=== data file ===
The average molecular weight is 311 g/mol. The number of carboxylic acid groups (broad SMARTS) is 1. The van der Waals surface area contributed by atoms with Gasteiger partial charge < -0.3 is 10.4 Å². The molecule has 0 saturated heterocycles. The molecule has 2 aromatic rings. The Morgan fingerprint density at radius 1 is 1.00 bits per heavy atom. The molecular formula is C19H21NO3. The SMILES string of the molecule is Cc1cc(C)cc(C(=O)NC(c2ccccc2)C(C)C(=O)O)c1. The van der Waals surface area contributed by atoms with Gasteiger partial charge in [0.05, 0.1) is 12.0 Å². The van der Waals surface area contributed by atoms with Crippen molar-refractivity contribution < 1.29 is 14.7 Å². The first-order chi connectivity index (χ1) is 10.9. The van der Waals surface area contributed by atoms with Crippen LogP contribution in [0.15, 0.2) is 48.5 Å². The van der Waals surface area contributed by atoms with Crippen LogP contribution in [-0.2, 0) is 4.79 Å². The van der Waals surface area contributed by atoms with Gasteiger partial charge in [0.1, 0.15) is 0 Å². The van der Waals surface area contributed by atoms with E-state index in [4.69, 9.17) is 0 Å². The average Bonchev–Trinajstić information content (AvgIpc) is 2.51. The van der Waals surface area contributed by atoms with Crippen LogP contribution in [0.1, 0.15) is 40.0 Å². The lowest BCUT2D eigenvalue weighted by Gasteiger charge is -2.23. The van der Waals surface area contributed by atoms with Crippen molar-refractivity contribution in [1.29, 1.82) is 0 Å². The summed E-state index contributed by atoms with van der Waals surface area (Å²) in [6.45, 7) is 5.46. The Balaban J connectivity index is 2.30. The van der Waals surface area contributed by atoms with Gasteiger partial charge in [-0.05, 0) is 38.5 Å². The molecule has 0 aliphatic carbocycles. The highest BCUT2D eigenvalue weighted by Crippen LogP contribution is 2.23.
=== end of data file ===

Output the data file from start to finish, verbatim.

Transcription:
The average molecular weight is 311 g/mol. The number of carboxylic acid groups (broad SMARTS) is 1. The van der Waals surface area contributed by atoms with Gasteiger partial charge < -0.3 is 10.4 Å². The molecule has 0 saturated heterocycles. The molecule has 2 aromatic rings. The Morgan fingerprint density at radius 1 is 1.00 bits per heavy atom. The molecular formula is C19H21NO3. The SMILES string of the molecule is Cc1cc(C)cc(C(=O)NC(c2ccccc2)C(C)C(=O)O)c1. The van der Waals surface area contributed by atoms with Gasteiger partial charge in [0.05, 0.1) is 12.0 Å². The van der Waals surface area contributed by atoms with Crippen molar-refractivity contribution < 1.29 is 14.7 Å². The first-order chi connectivity index (χ1) is 10.9. The van der Waals surface area contributed by atoms with Crippen LogP contribution in [0.15, 0.2) is 48.5 Å². The van der Waals surface area contributed by atoms with Crippen LogP contribution in [-0.2, 0) is 4.79 Å². The van der Waals surface area contributed by atoms with Gasteiger partial charge in [0.1, 0.15) is 0 Å². The van der Waals surface area contributed by atoms with E-state index in [4.69, 9.17) is 0 Å². The average Bonchev–Trinajstić information content (AvgIpc) is 2.51. The van der Waals surface area contributed by atoms with Crippen LogP contribution in [0.1, 0.15) is 40.0 Å². The lowest BCUT2D eigenvalue weighted by Gasteiger charge is -2.23. The van der Waals surface area contributed by atoms with Crippen molar-refractivity contribution in [1.29, 1.82) is 0 Å². The summed E-state index contributed by atoms with van der Waals surface area (Å²) in [6.45, 7) is 5.46. The Balaban J connectivity index is 2.30. The van der Waals surface area contributed by atoms with Gasteiger partial charge in [-0.05, 0) is 38.5 Å². The molecule has 0 aliphatic carbocycles. The highest BCUT2D eigenvalue weighted by Crippen LogP contribution is 2.23.